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News Coverage Jul 12, 2018

Education Dive: Dartmouth MBA program makes “niceness” a criteria for acceptance

“Its members point to a detailed 2016 report from the Hamilton Project, an economic policy branch of the Brookings Institution, that noted that employers often say they need “soft skills,” along with recent other reports that have noted employers value them. “Non-cognitive skills … predict college readiness and completion –including resilience, persistence and self-control — that are also consequential for the labor market,” the Hamilton Project report states.”

News Coverage Jun 25, 2018

The Register: Why Aren’t Startups Working? They’re Not Great at Creating Jobs… or Disrupting Big Biz

“If you think we're living in the Golden Age of the Entrepreneur, think again. In the US, startup rates are falling and employ fewer people than they used to. Businesses take longer to form. Meanwhile, subsidies to business have tripled since 1990, and big business is far better at playing the subsidy game. The taxpayer isn't getting much bang for their buck. These are all findings of the Brookings Institute's Hamilton Project, which seeks to identify obstacles to business dynamism. A very readable new report – The State of Competition and Dynamism: Facts about Concentration, Start-Ups, and Related Policies by Jay Shambaugh, Ryan Nunn, Audrey Breitwieser, and Patrick Liu – sums up the US business landscape in 40-odd pages.”

News Coverage Jun 14, 2018

NPR (WABE - Atlanta): Amid Bids For Amazon’s HQ2, Questions About The Cost Of Incentives

“Brookings Institution study by Duke economist Aaron Chatteraji released Wednesday found that massive incentive packages often don’t work out well. “It’s not like having, for example, HQ2 locate in someone’s city would be bad for them necessarily, it’s more that whoever wins a bidding process is likely to overpay for them,” said Jay Shambaugh, the director of the Hamilton Project, which put together the study.”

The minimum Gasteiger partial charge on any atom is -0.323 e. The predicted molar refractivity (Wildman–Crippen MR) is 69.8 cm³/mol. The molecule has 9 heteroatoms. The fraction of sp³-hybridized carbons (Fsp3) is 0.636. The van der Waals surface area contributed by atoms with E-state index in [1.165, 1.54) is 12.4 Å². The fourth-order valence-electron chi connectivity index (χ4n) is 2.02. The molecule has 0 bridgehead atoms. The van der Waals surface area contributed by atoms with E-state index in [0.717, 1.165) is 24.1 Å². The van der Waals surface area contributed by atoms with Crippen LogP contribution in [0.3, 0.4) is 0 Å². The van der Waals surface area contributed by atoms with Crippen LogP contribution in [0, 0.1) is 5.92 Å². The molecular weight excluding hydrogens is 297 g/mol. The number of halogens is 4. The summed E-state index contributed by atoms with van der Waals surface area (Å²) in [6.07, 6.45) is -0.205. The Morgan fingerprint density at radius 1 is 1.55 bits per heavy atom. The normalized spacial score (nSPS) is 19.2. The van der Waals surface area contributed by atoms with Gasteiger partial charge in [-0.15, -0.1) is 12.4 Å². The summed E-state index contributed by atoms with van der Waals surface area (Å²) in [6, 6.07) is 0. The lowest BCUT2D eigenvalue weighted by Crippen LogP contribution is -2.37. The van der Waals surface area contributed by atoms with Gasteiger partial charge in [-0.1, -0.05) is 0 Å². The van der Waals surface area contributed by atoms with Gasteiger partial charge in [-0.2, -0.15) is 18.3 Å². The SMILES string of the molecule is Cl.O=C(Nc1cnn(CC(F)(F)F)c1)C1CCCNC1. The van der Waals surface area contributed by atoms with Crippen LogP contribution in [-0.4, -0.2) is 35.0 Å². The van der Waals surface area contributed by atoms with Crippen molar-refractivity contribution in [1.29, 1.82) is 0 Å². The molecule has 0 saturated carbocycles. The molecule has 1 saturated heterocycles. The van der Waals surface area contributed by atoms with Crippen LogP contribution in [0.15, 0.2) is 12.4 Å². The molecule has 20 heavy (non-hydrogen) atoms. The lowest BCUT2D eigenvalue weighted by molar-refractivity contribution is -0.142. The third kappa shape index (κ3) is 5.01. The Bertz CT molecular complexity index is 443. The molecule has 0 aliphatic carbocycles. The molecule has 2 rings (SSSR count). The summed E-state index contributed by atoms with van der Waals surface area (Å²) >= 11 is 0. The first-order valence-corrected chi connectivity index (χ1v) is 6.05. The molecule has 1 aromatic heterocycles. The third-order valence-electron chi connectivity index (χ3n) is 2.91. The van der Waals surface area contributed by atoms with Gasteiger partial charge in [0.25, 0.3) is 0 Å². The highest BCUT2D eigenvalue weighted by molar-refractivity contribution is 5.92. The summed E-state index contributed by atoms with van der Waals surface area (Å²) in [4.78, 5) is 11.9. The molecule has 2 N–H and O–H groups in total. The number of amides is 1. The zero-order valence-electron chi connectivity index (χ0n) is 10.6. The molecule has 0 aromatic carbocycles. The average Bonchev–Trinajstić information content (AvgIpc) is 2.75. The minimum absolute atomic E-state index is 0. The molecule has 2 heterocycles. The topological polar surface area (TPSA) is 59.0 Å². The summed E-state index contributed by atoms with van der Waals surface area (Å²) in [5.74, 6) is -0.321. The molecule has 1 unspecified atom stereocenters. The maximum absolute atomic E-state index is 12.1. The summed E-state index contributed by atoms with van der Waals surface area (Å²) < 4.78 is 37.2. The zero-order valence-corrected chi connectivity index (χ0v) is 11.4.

News Coverage Jun 14, 2018

Healthcare Dive: Loosening Scope of Practice Rules Could Improve Care and Costs, Report Argues

The Hamilton Project, an economic policy center, said SOP requirements, which differ by state, limit labor efficiencies and increase costs, while not improving care. Midlevel providers have long been debating physicians regarding these restrictions, but fears of an upcoming provider shortage could result in a strong push toward giving nurses and PAs more freedom to practice at the top of their licenses.”

News Coverage Jun 13, 2018

POLITICO: Study: Scope of Practice Laws Increase Prices

“Barriers that states place on the full practice of physician assistants and advanced practice nurses raise prices without additional health and safety benefits, according to a new [Hamilton Project at] Brookings report. Report authors Kathleen Adams and Sara Markowitz recommend that state policymakers eliminate supervision requirements and allow advanced practice nurses to prescribe medicines. Twenty-four states and the District of Columbia allow the full practice of nurse practitioners."

News Coverage Apr 27, 2018

The 74: This Week’s ESSA News: California and Florida Revise Plans (Finally), Experts Give Equity Advice, Co

“The Brookings Institution hosted a discussion last week around the importance of ensuring states have chosen strong enough indicators to measure student achievement in their ESSA plans. ‘Strong indicators help to highlight vulnerable students in the system,’ Ajit Gopalakrishnan, from the Connecticut Department of Education, explained at the event. Much of the conversation centered around chronic absenteeism — an indicator many states have chosen to adopt. ‘Poorer students are notably likely to have higher rates of chronic absenteeism.’ explained Jay Shambaugh from The Hamilton Project, which released a report on evidenced-based approaches to reducing absenteeism.”

News Coverage Apr 26, 2018

Education Week: Trump Education Official to States: Don’t Forget about Reading, Math under ESSA

“’Let's agree from the start that reading and math are, and must remain, fundamental,’ said Jason Botel Wednesday at an event sponsored by the Hamilton Project at the Brookings Institution and the George W. Bush Institute. He noted the law ‘strikes the right balance’ by requiring states to place ‘much greater weight’ on academic indicators—including reading and math test scores—than on things like chronic absenteeism or school climate.”